Well, here I am again. It has been a busy week. I hope Martin doesn’t get upset about me writing about this stuff instead of wood working. My friends here on LJ seem to enjoy hearing this drivel. On Wednesday, I got up at 3:30(AM) and saddled up and met the guys. We trucked about 30 miles east to the Forks division of the ranch. I had never been there so I had one of the cowboys riding shotgun to point the way. We got to a turn off about daylight and I was directed onto this road. I said it didn’t look like it had been traveled this spring but was assured that it was good. I came around a bend and there was a big snow bank across the road. I went about half way across before the truck and trailer sank through into the mud!! We tried to get it out but my shovel wasn’t in the truck. We got our horses out of the trailer and tied our catch ropes on the bumper. When we took up the slack and the guy behind the wheel gunned it, the horse on my right blew up and bucked the cowboy off on his head. He was the one who thought it was a good road! We gave up and trotted about 4 miles to where we were to meet up to begin to gather about 2800 head of cows. We rode hard and got the cows gathered by about 2:30. The guy that got bucked off got bucked off again. I guesss there is justice after all.
All well and good. I caught a ride with the foreman’s wife and one of the Forks cowboys to get my truck out of the mud. I left my horse and two cowboys by the side of the road. By now the whole world was mud. We unloaded the horses and unhitched the trialer. Jerry floor boarded the pickup and we threw mud all the way to my outfit. He pulled up against the bumper of my truck and we hooked on a chain. He hit it hard and slid his truck off into the bar ditch and buried it to the hubs. Justin and I sat in the truck while Vicky and Jerry walked back to the trailer, got on their horses and rode to the other truck then went to the Forks Headquarters and came back with a large tractor. This took about 2 1/2 hours. We yarded out Jerry’s truck then hooked the tractor on my rig and took it all the way to the hard road. I had one very muddy truck. We met the other two guys riding down the road worried that we were never coming to get them. We got home around 7:30.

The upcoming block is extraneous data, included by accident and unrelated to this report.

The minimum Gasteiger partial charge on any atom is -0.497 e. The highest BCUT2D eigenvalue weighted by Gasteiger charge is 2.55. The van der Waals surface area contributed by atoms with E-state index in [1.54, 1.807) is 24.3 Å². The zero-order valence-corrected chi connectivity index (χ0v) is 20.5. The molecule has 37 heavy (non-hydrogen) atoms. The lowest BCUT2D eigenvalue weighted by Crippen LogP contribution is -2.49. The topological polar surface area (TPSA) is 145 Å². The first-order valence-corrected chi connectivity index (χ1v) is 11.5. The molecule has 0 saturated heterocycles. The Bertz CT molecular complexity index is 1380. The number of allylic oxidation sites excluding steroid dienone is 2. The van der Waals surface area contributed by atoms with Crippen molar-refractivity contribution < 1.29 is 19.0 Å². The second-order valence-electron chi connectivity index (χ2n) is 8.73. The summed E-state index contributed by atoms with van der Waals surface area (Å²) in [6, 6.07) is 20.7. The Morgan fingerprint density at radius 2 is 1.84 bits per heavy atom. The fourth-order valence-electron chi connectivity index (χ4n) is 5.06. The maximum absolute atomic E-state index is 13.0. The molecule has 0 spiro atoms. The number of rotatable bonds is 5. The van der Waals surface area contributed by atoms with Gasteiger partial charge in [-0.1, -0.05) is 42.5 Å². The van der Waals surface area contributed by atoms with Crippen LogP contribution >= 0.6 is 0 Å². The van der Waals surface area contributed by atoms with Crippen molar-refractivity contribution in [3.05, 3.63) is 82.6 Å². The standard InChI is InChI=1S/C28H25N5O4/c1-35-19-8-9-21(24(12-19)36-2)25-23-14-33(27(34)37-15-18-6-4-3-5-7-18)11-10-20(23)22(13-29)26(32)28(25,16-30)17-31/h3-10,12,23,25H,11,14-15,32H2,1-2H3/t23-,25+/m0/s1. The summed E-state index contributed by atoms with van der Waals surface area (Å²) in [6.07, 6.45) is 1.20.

Next day, Thurday, we got up at 4:00 and trucked the same road except with Carleen along to flag with the pickup as we trailed the cows 17 miles down the road to our side of the ranch. As we got gathered up to start the drive, it turned into a white out with wind driven snow. On we went. At about 6:30 we got the last of 2555 cows into the pasture at Decker, Montana. The drive was over 5 miles long. We did it with 12 cowboys and two flaggers. My truck was out of gas so I had to go to the main ranch for gas. Got home around 10:00.
We skipped Friday to let the cattle rest. On Saturday, we started at 5:00 and gathered the cattle. We needed to trail them another 6 miles to a pasture. Before we got them out of the pasture they were in, the owner of the range we had to cross stopped us and made us split them. We got the first bunch of 1430 in the gate at about noon. We then trotted to the trailers, about 4 miles and all headed home for fresh horses. We started the second drive around 3:00. It was a fight because all the slow cattle were in the second bunch. We got the last of them into the pasture just as the sun went down. We trotted back to the trailers in the dark, in a rain storm that really got going just as we got loaded. We slipped and slid out to the hard road and home.I got home at 10:00. We took Sunday off and had a big ranch dinner and an Easter Egg hunt for the kids. The kids had a great time but the cowboys were a little draggy.
Anybody still think cowboying is glamorous??
-- Thos. Angle, Jordan Valley, Oregon